Is it a kinder, gentler Motley Crue that's entering its second decade?
Hardly, but this album does suggest that the Crue may grow old gracefully, unlike many of the other L.A. metal bands that came of age in the '80s and later crashed and burned.
It's difficult to say whether the addition of new singer John Corabi, whose voice is meatier and more appealing than predecessor Vince Neil's, is responsible for the shift in focus. But whatever the reason, there's less flash and more substance. Producer Bob Rock usually tends to turn out too-slick results, but in the Crue's case there's increased rhythmic muscle and visceral energy without overproduction.
A welcome retreat from misogyny in the lyrics and a more low-key image are the earmarks of a plausible, not-too-drastic permutation for the once crass and glittery outfit. At this crucial juncture in its career, the new and improved Crue has come through with some solid ballads and aggressive, chunky rock songs.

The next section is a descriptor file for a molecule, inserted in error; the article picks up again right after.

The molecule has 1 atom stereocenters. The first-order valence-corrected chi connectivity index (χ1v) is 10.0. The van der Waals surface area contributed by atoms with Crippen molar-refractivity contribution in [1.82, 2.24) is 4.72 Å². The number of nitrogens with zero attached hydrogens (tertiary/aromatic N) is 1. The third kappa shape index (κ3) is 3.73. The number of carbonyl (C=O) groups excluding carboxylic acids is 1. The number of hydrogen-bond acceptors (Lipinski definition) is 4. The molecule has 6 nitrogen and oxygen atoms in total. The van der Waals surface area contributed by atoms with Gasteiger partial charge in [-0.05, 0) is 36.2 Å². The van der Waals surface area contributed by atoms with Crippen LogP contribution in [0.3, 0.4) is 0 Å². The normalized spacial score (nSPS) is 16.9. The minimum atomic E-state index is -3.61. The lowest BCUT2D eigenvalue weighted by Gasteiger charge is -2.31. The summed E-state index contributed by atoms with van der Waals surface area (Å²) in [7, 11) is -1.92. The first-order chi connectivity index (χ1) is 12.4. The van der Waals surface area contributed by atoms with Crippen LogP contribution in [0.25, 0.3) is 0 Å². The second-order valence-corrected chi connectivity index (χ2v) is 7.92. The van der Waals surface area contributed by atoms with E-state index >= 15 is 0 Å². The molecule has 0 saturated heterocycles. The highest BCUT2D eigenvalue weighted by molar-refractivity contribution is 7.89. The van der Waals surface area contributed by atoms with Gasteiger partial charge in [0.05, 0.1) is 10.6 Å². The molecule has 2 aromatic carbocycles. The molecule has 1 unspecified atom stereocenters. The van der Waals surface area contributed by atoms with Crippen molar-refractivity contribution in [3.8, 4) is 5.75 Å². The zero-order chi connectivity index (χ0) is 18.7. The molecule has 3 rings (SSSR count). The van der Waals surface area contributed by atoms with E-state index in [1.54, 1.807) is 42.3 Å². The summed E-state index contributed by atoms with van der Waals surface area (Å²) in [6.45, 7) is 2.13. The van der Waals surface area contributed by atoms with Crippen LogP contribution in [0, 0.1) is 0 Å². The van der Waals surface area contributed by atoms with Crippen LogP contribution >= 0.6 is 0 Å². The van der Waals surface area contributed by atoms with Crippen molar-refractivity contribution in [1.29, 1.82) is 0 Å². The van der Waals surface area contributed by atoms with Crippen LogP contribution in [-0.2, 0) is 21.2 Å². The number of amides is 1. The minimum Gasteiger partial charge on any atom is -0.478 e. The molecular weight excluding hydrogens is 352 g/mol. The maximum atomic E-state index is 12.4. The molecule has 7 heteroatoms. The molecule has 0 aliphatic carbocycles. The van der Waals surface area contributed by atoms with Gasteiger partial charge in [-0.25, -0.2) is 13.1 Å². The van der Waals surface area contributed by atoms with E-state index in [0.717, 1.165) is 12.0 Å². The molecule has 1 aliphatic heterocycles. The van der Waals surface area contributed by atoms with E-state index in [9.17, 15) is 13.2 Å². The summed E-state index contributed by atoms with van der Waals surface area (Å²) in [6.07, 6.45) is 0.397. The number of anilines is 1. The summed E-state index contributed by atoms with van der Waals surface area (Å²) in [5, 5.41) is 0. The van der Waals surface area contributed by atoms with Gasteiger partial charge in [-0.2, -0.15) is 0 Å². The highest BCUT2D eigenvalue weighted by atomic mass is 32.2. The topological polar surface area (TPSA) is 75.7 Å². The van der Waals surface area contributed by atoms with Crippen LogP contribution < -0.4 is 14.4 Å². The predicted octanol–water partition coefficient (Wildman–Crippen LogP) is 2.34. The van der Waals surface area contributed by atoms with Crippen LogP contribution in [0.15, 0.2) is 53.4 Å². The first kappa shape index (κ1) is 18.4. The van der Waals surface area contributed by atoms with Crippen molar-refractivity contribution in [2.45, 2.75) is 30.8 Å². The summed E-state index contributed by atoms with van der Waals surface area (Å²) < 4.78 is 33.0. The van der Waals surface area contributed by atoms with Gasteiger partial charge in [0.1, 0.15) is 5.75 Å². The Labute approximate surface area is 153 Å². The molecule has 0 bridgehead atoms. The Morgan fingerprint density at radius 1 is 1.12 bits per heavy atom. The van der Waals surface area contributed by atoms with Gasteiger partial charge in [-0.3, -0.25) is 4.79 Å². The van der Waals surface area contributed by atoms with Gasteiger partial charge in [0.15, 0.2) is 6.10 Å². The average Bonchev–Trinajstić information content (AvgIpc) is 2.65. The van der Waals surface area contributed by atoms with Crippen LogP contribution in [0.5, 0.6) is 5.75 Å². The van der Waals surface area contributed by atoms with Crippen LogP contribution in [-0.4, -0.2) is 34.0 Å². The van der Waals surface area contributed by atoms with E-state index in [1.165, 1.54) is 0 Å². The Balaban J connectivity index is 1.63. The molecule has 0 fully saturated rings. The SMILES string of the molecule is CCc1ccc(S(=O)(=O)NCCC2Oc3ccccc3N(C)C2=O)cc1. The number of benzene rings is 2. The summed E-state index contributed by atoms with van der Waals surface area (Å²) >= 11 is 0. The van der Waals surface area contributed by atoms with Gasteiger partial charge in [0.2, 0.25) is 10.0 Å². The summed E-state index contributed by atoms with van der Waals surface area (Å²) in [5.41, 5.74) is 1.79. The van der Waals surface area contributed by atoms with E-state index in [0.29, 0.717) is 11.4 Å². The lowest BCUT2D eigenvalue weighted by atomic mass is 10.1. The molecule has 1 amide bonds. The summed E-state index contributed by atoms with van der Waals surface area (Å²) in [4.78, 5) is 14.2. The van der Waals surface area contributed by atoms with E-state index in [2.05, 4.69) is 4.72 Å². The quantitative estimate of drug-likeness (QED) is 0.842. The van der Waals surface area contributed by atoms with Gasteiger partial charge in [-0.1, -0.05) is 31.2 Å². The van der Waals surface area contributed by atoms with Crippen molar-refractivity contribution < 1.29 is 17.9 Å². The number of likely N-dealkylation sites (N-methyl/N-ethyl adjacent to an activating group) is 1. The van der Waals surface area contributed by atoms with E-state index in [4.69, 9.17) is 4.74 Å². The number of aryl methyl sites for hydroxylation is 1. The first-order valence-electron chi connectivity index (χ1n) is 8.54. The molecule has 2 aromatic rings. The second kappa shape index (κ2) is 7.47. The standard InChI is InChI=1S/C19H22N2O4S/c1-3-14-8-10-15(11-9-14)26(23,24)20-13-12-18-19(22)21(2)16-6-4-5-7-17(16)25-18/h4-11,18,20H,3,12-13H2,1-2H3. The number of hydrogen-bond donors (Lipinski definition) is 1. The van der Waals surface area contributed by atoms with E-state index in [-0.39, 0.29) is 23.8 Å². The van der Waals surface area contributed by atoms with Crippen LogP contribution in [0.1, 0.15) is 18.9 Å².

This basic power metal is far from the music du jour, but if the band keeps making albums like this, it just might last another 10 years.
New albums are rated on a scale of one star (poor), two stars (fair), three stars (good) and four stars (excellent).